The Israeli Air Force destroys Iraq’s Osiraq nuclear reactor during Operation Opera.
Operation Opera, also known as Operation Babylon, was a surprise Israeli air strike carried out on 7 June 1981, which destroyed an Iraqi nuclear reactor under construction 17 kilometers southeast of Baghdad. The operation came after Iran’s unsuccessful Operation Scorch Sword operation had caused minor damage to the same nuclear facility the previous year, the damage having been subsequently repaired by French technicians. Operation Opera, and related Israeli government statements following it, established the Begin Doctrine, which explicitly stated the strike was not an anomaly, but instead “a precedent for every future government in Israel.” Israel’s counter-proliferation preventive strike added another dimension to their existing policy of deliberate ambiguity, as it related to the nuclear capability of other states in the region.
In 1976, Iraq purchased an “Osiris”-class nuclear reactor from France. While Iraq and France maintained that the reactor, named Osirak by the French, was intended for peaceful scientific research, the Israelis viewed the reactor with suspicion, believing it was designed to make nuclear weapons. On 7 June 1981, a flight of Israeli Air Force F-16A fighter aircraft, with an escort of F-15As, bombed and heavily damaged the Osirak reactor. Israel called the operation an act of self-defense said that the reactor had “less than a month to go” before “it might have become critical.” Ten Iraqi soldiers and one French civilian were killed. The attack took place about three weeks before the elections for the Knesset.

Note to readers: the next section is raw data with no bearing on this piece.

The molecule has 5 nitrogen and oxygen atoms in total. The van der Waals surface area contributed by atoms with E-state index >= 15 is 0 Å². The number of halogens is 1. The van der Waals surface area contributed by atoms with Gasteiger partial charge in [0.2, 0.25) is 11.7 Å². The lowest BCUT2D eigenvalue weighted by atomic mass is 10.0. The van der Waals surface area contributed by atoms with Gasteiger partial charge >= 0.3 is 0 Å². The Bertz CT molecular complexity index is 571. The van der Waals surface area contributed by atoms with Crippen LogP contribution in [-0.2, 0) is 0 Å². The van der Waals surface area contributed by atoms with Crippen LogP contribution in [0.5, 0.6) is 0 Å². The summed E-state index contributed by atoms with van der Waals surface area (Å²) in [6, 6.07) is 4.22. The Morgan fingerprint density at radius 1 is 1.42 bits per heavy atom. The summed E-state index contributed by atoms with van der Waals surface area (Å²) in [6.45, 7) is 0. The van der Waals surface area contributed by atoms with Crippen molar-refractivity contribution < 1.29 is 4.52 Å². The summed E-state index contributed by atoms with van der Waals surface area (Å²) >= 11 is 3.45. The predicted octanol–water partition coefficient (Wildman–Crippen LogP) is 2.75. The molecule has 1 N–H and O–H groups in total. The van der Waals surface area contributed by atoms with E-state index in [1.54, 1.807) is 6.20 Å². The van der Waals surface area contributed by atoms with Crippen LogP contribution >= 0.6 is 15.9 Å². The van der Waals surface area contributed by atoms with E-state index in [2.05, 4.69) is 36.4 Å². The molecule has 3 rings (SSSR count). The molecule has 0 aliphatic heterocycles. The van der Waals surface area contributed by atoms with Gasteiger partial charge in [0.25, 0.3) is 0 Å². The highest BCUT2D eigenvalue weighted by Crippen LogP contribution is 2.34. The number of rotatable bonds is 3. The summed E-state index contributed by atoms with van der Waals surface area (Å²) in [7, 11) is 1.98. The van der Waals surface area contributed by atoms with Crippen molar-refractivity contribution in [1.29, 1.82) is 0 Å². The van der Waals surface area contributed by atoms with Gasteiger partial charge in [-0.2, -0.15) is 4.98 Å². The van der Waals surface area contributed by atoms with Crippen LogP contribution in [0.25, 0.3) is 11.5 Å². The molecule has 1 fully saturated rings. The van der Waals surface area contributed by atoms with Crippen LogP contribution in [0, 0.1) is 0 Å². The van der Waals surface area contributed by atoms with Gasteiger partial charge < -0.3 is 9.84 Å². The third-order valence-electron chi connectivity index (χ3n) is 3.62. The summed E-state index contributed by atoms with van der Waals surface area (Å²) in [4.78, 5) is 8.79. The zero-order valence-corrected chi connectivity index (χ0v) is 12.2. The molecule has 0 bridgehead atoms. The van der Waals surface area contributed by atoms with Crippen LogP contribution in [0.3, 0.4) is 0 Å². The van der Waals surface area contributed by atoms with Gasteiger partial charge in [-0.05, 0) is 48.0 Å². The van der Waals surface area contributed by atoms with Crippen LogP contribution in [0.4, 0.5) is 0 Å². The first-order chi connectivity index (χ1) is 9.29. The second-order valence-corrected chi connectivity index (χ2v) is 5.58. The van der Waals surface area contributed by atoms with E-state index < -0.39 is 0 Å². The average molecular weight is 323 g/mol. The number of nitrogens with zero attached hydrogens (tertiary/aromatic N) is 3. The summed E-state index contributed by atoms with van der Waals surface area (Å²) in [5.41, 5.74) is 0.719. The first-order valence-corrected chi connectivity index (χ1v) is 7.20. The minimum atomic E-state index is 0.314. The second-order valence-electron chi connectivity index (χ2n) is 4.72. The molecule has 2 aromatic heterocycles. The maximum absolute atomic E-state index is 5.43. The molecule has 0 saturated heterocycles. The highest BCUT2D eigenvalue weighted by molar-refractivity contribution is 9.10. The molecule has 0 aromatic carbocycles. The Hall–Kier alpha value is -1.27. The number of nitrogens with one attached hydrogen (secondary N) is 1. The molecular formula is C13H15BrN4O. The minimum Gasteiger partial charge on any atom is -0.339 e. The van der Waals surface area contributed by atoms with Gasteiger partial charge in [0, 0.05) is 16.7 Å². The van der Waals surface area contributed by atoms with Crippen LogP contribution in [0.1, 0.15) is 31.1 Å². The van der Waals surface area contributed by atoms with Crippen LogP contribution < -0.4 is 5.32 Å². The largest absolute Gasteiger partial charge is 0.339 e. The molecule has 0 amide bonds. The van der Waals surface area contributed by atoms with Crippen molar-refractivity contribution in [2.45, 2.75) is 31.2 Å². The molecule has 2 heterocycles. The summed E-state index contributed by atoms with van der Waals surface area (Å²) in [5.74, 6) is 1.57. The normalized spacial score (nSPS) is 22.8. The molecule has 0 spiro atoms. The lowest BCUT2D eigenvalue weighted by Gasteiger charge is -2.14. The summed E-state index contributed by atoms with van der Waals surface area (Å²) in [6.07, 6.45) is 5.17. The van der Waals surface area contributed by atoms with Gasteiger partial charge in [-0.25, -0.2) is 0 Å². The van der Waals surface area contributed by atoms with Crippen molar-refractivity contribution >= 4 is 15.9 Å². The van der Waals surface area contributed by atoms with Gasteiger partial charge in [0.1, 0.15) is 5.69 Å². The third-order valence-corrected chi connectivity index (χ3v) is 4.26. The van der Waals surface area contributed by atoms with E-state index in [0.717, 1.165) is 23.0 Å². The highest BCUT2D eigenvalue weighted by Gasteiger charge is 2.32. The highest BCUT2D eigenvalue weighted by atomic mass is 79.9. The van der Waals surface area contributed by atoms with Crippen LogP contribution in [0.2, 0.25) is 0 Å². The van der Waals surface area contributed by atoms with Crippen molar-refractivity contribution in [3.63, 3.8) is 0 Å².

At the time, the attack was met with sharp international criticism, including in the United States, and Israel was rebuked by the United Nations Security Council and General Assembly in two separate resolutions. Media reactions were also negative: “Israel’s sneak attack … was an act of inexcusable and short-sighted aggression”, wrote the New York Times, while the Los Angeles Times called it “state-sponsored terrorism”. The destruction of Osirak has been cited as an example of a preventive strike in contemporary scholarship on international law. The efficacy of the attack is debated by historians, who acknowledge that it brought back Iraq from the brink of nuclear capability but drove its weapons program underground and cemented Saddam Hussein’s future ambitions for acquiring nuclear weapons.